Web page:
Companies are now trying to create models where you work 3 days at the office and then 2 days at home. They are now organizing the technologies to make it seamless for people in the office and those working from home. I think it is critical for them to provide that flexibility to people, especially within the tech sector with younger employees that may be forming families.
Travel has been redefined. Before we would always prioritize meeting people in person. It is still very important but getting on a Zoom call to organize work has become very doable.
What is one habit of yours that makes you more productive as an entrepreneur?
I create space for myself each day to meditate and focus on positive thinking and reenergizing myself.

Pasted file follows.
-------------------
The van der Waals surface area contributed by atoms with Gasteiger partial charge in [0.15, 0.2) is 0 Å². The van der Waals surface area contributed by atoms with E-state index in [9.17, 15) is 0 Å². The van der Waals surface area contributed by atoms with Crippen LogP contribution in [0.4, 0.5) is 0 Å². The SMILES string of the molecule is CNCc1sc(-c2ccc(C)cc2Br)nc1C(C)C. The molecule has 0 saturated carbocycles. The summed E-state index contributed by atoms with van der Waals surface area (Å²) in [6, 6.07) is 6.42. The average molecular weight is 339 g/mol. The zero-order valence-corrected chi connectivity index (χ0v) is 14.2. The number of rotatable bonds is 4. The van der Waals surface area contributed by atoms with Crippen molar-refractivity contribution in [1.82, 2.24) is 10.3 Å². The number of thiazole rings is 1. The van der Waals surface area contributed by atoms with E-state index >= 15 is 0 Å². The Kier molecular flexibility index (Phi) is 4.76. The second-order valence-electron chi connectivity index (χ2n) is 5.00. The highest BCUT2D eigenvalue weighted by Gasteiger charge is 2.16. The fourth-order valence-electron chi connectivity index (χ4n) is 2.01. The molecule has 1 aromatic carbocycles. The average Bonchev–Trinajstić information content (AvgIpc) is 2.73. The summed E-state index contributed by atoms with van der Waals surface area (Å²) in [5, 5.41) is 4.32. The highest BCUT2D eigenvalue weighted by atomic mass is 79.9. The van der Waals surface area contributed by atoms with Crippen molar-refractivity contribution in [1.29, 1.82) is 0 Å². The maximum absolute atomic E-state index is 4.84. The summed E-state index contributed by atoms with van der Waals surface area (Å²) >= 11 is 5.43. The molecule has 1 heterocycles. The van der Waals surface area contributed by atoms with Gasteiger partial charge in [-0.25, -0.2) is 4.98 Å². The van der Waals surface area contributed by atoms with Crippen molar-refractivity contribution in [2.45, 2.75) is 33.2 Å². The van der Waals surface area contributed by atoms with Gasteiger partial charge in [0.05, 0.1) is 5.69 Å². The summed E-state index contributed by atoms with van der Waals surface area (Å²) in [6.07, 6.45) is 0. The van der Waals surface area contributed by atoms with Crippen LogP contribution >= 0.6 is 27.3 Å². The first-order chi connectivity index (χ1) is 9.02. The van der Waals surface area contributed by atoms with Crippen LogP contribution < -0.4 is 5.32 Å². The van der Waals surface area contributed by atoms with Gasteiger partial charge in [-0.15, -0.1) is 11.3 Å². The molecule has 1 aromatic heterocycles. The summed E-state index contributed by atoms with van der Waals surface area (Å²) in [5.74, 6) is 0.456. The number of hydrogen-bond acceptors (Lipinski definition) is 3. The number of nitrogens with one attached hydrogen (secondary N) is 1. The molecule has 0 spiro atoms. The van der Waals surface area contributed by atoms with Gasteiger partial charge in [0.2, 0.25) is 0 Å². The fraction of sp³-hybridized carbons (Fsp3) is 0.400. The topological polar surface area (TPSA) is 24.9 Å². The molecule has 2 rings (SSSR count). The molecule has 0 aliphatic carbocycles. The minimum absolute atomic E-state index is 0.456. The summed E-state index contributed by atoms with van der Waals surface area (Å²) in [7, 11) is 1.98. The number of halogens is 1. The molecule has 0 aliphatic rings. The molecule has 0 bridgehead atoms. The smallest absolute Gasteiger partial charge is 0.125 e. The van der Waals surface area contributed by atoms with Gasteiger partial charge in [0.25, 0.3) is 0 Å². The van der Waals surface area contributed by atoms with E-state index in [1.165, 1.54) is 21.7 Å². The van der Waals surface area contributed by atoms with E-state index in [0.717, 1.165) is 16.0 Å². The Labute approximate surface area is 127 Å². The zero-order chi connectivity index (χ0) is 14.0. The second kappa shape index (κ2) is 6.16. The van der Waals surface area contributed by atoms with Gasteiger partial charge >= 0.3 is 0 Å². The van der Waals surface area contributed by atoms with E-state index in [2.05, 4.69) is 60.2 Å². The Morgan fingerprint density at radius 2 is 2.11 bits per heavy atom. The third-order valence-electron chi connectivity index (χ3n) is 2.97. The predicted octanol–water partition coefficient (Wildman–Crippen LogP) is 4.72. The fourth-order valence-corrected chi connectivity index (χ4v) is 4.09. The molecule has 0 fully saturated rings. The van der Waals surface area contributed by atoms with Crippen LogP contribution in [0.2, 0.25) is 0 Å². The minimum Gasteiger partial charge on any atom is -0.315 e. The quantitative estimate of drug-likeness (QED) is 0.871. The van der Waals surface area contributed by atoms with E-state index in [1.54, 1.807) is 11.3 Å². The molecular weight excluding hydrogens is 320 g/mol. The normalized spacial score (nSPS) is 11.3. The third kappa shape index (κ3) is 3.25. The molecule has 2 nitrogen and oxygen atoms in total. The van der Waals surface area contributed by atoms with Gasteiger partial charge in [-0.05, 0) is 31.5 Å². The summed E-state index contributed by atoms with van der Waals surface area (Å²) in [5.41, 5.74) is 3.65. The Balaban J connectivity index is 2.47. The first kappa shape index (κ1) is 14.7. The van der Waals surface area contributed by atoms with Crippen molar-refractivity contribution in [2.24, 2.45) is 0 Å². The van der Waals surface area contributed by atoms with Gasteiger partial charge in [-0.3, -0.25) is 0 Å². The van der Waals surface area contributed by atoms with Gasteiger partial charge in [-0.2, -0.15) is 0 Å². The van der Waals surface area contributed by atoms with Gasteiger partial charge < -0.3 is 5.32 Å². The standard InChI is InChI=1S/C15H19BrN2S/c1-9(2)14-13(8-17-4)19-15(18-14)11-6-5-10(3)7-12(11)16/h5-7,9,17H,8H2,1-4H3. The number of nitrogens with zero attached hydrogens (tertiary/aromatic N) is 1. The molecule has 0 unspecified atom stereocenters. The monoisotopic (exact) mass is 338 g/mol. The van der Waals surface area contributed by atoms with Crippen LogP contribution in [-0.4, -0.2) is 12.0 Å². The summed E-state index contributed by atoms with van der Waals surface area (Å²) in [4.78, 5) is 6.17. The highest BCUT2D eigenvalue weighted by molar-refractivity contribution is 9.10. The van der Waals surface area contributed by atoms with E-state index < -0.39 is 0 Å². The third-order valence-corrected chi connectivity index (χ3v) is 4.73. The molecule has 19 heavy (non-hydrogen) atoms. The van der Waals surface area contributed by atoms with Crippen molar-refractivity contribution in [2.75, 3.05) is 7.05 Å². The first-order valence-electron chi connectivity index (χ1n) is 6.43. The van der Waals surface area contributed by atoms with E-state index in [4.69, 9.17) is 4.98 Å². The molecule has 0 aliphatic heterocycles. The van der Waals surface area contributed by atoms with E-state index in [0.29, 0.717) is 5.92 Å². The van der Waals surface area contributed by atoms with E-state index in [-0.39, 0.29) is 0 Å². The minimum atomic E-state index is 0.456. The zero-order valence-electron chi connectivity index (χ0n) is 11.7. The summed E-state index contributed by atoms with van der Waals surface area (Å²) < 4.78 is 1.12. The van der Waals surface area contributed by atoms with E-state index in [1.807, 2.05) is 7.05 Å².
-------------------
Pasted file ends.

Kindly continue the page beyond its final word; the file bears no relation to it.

What advice would you give your younger self?
Don’t be afraid of failing, making mistakes. If you don’t believe in yourself, nobody will.
Tell us something that’s true that almost nobody agrees with you on.
Practice doesn’t necessarily make one good at something. One can practice questions and answers without understanding the underlying concept. Practice and repetition can narrow your creativity. Think large, think bold, don’t be afraid to fail. You’ll learn more from your failures than from your successes.
As an entrepreneur, what is the one thing you do over and over and recommend everyone else do?
Listen. Always listen. You won’t learn anything from your own monologue. Listening intently to others offers you a world of possibilities, learning, and self-development.
What is one strategy that has helped you grow your business?
Don’t overstretch yourself. Be selective. Don’t take on customers that you know you won’t be able to successfully win over. Don’t oversell or overpromise but go the extra mile and surprise your customers by overdelivering.